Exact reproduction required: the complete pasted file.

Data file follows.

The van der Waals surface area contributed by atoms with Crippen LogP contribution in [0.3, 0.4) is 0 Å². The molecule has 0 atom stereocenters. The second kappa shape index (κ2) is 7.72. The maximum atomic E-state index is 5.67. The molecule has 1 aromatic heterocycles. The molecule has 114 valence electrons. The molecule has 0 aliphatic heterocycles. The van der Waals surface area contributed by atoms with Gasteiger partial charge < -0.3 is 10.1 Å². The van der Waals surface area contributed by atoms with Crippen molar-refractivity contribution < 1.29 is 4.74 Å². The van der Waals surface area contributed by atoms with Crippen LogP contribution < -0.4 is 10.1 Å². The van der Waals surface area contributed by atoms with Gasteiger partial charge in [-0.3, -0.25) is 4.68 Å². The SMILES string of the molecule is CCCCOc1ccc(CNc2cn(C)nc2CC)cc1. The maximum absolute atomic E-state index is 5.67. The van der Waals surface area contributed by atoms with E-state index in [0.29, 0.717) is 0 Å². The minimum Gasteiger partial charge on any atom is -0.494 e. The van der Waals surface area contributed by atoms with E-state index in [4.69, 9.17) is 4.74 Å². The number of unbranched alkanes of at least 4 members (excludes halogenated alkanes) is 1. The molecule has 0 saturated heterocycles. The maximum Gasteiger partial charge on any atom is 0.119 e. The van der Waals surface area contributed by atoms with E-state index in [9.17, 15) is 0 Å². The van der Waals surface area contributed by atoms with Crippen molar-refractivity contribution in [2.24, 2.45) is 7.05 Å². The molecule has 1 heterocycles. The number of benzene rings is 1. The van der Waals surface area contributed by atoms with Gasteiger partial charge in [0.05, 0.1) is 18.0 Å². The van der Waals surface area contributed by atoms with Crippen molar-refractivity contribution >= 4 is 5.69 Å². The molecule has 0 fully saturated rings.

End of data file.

The van der Waals surface area contributed by atoms with Crippen LogP contribution in [0.3, 0.4) is 0 Å². The molecule has 0 atom stereocenters. The second kappa shape index (κ2) is 7.72. The maximum atomic E-state index is 5.67. The molecule has 1 aromatic heterocycles. The molecule has 114 valence electrons. The molecule has 0 aliphatic heterocycles. The van der Waals surface area contributed by atoms with Gasteiger partial charge < -0.3 is 10.1 Å². The van der Waals surface area contributed by atoms with Crippen molar-refractivity contribution < 1.29 is 4.74 Å². The van der Waals surface area contributed by atoms with Crippen LogP contribution < -0.4 is 10.1 Å². The van der Waals surface area contributed by atoms with Gasteiger partial charge in [-0.3, -0.25) is 4.68 Å². The SMILES string of the molecule is CCCCOc1ccc(CNc2cn(C)nc2CC)cc1. The maximum absolute atomic E-state index is 5.67. The van der Waals surface area contributed by atoms with E-state index in [0.29, 0.717) is 0 Å². The minimum Gasteiger partial charge on any atom is -0.494 e. The van der Waals surface area contributed by atoms with E-state index in [4.69, 9.17) is 4.74 Å². The number of unbranched alkanes of at least 4 members (excludes halogenated alkanes) is 1. The molecule has 0 saturated heterocycles. The maximum Gasteiger partial charge on any atom is 0.119 e. The van der Waals surface area contributed by atoms with E-state index in [9.17, 15) is 0 Å². The van der Waals surface area contributed by atoms with Crippen molar-refractivity contribution in [2.24, 2.45) is 7.05 Å². The molecule has 1 heterocycles. The number of benzene rings is 1. The van der Waals surface area contributed by atoms with Gasteiger partial charge in [0.05, 0.1) is 18.0 Å². The van der Waals surface area contributed by atoms with Crippen molar-refractivity contribution >= 4 is 5.69 Å². The molecule has 0 fully saturated rings.